The judge then asked if he had anything to say, while reminding him he wasn’t obliged to say anything. The young man gave a short statement: the charges were totally unfounded; he never kicked or punched any law enforcement officer, and the video evidence would prove it. He admitted he was “aufgebracht” (upset), but that’s because the police had ordered the demonstration to be dispersed “because of the flag” and then blocked in some of the demonstrators with a cordon.

Nobody mentioned it at trial, but this was a pro-Kurdish demonstration (g) in Düsseldorf which took place on 4 November 2017 which devolved into chaos and resulted in numerous injuries. An administrative court had authorized the demonstration, but forbidden demonstrators to display images of Abdullah Öcalan, the leader of the militant Kurdish nationalist PKK party, who is currently imprisoned in Turkey. The PKK has been banned in Germany since the 1990s, and this ban has been interpreted to include images of Öcalan. About 6,000 demonstrators showed up, and waved flags with Öcalan’s image. The police then ordered the demonstration dispersed, and things got ugly.

At the trial, though, the only question was whether the defendant had actually resisted a law officer. The judge was supposed to call a witness, presumably a cop, but the witness was sick. After a brief conversation, the judge decided to go ahead anyway. He whipped out a video disc containing a film of the encounter, and played it at the witness stand, so the defendant and the prosecutors could both see (but us visitors could not). Eventually, everyone agreed that the video only showed the defendant shoving a private security guard, not a law enforcement officer, and that even this didn’t show anything damning, since the situation was chaotic, and the crowd was milling about, shoving and pushing against the police cordon.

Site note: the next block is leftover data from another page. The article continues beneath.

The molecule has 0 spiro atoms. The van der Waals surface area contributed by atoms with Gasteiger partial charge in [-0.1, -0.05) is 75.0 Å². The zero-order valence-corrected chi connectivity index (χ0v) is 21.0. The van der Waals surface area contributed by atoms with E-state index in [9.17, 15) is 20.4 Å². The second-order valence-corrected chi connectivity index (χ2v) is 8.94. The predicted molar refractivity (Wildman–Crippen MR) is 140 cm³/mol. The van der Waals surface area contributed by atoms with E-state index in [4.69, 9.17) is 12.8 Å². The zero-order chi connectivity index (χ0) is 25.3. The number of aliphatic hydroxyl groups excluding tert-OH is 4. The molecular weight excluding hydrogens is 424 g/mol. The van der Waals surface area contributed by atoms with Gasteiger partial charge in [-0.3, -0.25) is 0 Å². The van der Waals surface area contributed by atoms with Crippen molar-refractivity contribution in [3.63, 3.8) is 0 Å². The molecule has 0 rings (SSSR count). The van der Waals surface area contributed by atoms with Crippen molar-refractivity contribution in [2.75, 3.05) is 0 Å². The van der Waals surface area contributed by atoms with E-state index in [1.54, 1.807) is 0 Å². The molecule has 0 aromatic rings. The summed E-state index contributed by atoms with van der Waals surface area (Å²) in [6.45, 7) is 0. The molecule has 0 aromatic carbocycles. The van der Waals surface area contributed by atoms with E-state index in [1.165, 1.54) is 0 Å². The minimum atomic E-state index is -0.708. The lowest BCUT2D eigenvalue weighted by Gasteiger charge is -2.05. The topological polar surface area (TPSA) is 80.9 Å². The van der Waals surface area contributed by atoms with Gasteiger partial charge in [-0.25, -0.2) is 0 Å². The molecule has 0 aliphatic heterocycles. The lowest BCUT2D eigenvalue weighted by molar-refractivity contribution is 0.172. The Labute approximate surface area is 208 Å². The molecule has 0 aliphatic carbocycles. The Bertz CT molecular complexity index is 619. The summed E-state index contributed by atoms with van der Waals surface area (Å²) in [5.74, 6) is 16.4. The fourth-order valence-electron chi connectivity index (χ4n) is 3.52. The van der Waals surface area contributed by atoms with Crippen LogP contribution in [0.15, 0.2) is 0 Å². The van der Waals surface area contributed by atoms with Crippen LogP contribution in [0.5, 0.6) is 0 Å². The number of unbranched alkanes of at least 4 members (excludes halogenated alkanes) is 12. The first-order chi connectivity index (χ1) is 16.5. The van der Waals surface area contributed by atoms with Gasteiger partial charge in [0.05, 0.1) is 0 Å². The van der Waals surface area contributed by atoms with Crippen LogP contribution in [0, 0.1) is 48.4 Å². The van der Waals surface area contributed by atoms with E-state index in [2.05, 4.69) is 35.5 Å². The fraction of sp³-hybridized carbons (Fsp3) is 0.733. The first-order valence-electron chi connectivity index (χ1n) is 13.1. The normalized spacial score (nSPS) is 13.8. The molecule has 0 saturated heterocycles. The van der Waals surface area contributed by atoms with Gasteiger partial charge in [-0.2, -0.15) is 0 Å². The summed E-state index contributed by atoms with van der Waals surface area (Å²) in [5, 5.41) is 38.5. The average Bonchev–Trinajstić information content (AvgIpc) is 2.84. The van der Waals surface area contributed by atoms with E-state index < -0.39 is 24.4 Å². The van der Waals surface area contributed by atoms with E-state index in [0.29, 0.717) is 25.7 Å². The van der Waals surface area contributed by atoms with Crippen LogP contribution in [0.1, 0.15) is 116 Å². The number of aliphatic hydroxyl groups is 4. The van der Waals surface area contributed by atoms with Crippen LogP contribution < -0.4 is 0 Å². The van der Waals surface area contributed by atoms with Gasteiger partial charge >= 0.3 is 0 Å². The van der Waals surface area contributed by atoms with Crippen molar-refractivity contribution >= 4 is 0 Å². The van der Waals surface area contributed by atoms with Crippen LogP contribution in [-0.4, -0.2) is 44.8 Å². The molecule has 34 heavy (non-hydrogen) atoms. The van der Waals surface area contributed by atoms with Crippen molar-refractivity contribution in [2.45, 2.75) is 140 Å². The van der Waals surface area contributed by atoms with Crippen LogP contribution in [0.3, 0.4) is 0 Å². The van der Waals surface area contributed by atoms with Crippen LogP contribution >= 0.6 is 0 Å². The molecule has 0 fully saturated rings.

The judge asked the prosecutor for his plea, and the prosecutor stood up and basically said that in light of the video evidence, he had no choice but to argue for the defendant’s acquittal. The judge agreed, and asked us all to rise, then entered the official verdict. The defendant walked out of court a free man.

I find the informality of German court proceedings interesting, because it’s such a stark contrast with American courts. The judge controls the proceeding and asks common-sense questions to gather information. The defendant can show up without a lawyer, as this defendant did, and speak for himself about the charges directly to the judge. The judge also doesn’t engage in elaborate, scripted questioning routines to remind the defendant of his or her rights. Most judges don’t insist on much formality. As soon as lawyers and judges leave the courtroom, they remove their black robes and walk out of the courthouse looking like normal people. There’s not even a barrier between the witness stand (which is in the middle of the room, facing the judge), and the chairs for observers and visitors. When the defendant and his family left the courtroom, obviously happy with the outcome, they called an informal Tschüss (“Bye!”) to the courtroom personnel, and nobody was offended.

Germany may have a reputation for unnecessary bureaucracy, but German criminal trials belie this stereotype. Of course this was a low-level case, and more important trials will be more formal and have more security. But even those never approach the rigid, rule-bound style of American criminal justice. The guiding principle of a German trial is to quickly find out what the important issue is and decide it without a lot of fuss and bother. This is why many American observers, once they understand how the German justice system works, come away impressed with its no-nonsense efficiency.